Incorporating the costs of physical climate risks: A portfolio analysis approach

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Krister is a DPhil candidate in the School of Geography and the Environment, under the direction of Dr Ben Caldecott of the Oxford Sustainable Finance Programme. His research focuses on incorporating the costs of physical climate risks into the financial analysis of portfolios. Krister also has a keen interest in policy-relevant research and in extending the sort of analyses that have already been done for transition risk – such as financial sector stress testing – to the area of physical risk.

Before starting his doctoral studies, Krister worked most recently at Bloomberg New Energy Finance (BNEF), where he was one of the co-authors of “Financing the Low-Carbon Future”, the inaugural report of the Climate Finance Leadership Initiative (CFLI), founded by Michael R. Bloomberg at the request of the UN Secretary-General to help mobilise capital in response to climate change. The report examines challenges to mobilising climate finance across developed and emerging economies and highlights potential solutions through case studies drawn from both CFLI’s seven member firms (such as Goldman Sachs, HSBC and AXA) and the wider financial sector.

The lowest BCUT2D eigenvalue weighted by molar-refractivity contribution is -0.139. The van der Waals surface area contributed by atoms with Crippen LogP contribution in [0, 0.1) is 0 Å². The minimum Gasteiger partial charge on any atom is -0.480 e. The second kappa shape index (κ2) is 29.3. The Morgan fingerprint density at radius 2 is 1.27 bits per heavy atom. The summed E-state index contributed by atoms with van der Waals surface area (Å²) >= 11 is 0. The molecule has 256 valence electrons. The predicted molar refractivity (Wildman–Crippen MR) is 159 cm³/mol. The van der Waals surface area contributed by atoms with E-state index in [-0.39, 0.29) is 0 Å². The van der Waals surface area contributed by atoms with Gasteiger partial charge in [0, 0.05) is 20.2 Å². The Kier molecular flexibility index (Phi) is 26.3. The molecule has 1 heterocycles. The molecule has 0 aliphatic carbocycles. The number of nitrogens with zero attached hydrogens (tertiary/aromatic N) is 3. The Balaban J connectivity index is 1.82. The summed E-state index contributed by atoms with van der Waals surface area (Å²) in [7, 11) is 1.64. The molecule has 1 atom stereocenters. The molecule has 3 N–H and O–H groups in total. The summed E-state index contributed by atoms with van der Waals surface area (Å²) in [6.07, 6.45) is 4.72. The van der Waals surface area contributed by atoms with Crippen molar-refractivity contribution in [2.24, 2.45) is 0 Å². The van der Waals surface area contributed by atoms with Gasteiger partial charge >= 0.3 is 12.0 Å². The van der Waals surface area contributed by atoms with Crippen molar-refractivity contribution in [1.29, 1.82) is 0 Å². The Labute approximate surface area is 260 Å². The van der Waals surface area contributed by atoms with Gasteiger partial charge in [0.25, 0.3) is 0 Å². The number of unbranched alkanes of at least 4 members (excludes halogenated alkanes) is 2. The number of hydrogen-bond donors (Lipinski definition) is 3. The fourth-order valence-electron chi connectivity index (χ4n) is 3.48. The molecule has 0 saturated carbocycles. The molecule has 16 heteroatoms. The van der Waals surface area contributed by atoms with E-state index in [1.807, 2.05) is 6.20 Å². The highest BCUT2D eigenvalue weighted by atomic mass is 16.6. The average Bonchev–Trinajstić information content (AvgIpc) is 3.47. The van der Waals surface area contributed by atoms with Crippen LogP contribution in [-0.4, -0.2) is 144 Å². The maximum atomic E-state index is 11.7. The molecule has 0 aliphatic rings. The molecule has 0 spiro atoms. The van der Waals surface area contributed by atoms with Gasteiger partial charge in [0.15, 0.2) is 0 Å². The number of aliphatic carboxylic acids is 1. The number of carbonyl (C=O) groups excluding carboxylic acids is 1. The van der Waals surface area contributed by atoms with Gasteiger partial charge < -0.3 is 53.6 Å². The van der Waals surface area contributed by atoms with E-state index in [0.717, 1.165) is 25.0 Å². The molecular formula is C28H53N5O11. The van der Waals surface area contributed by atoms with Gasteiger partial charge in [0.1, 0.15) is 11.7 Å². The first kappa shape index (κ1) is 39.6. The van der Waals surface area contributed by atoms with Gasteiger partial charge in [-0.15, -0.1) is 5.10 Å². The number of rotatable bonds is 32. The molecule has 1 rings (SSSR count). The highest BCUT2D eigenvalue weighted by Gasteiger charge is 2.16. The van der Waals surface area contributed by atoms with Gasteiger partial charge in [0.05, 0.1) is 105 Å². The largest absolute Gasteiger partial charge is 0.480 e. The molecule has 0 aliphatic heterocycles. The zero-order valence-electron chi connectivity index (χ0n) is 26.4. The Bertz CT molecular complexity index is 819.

Prior to this, Krister spent nearly three years as a journalist at The Economist in London, where he was responsible for covering much of the financial sector, including asset management, insurance, financial regulation, and alternative investments. It was during this time that he developed a keen interest in environmental and climate finance, through his coverage of green bonds, ESG, impact investing, and the EU sustainable finance action plan.

At the beginning of his career, Krister had several internship experiences in the public sector, including at the European Parliament and the Secretary-General’s office at the OECD, which have left him with a lasting interest in public policy.

Krister holds an MSc in the Political Economy of Europe from the London School of Economics, and a BA in Economics from Harvard University.

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